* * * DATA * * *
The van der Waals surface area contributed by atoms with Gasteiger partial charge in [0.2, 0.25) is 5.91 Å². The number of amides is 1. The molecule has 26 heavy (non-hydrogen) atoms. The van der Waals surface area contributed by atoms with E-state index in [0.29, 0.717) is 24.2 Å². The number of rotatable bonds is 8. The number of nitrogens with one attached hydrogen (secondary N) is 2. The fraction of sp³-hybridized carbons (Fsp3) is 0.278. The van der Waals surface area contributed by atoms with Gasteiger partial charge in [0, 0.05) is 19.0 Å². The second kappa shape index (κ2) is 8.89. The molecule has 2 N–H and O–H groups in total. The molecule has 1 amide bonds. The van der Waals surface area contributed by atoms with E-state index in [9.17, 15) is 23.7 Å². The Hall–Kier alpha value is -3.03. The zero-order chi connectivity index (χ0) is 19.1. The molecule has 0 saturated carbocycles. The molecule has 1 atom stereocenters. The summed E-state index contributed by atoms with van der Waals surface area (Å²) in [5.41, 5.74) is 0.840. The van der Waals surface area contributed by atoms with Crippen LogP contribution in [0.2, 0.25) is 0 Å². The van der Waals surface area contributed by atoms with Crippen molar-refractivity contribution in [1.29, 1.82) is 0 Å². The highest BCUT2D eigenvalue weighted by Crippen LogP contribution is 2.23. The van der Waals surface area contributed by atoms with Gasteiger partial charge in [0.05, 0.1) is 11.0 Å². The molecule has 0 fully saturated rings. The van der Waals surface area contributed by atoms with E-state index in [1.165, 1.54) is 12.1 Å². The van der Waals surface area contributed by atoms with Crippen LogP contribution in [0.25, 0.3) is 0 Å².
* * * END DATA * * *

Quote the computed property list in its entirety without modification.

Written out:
The van der Waals surface area contributed by atoms with Gasteiger partial charge in [0.2, 0.25) is 5.91 Å². The number of amides is 1. The molecule has 26 heavy (non-hydrogen) atoms. The van der Waals surface area contributed by atoms with E-state index in [0.29, 0.717) is 24.2 Å². The number of rotatable bonds is 8. The number of nitrogens with one attached hydrogen (secondary N) is 2. The fraction of sp³-hybridized carbons (Fsp3) is 0.278. The van der Waals surface area contributed by atoms with Gasteiger partial charge in [0, 0.05) is 19.0 Å². The second kappa shape index (κ2) is 8.89. The molecule has 2 N–H and O–H groups in total. The molecule has 1 amide bonds. The van der Waals surface area contributed by atoms with E-state index in [9.17, 15) is 23.7 Å². The Hall–Kier alpha value is -3.03. The zero-order chi connectivity index (χ0) is 19.1. The molecule has 0 saturated carbocycles. The molecule has 1 atom stereocenters. The summed E-state index contributed by atoms with van der Waals surface area (Å²) in [5.41, 5.74) is 0.840. The van der Waals surface area contributed by atoms with Crippen LogP contribution in [0.2, 0.25) is 0 Å². The van der Waals surface area contributed by atoms with Crippen molar-refractivity contribution in [1.29, 1.82) is 0 Å². The highest BCUT2D eigenvalue weighted by Crippen LogP contribution is 2.23. The van der Waals surface area contributed by atoms with Gasteiger partial charge in [0.05, 0.1) is 11.0 Å². The molecule has 0 fully saturated rings. The van der Waals surface area contributed by atoms with E-state index in [1.165, 1.54) is 12.1 Å². The van der Waals surface area contributed by atoms with Crippen LogP contribution in [0.25, 0.3) is 0 Å².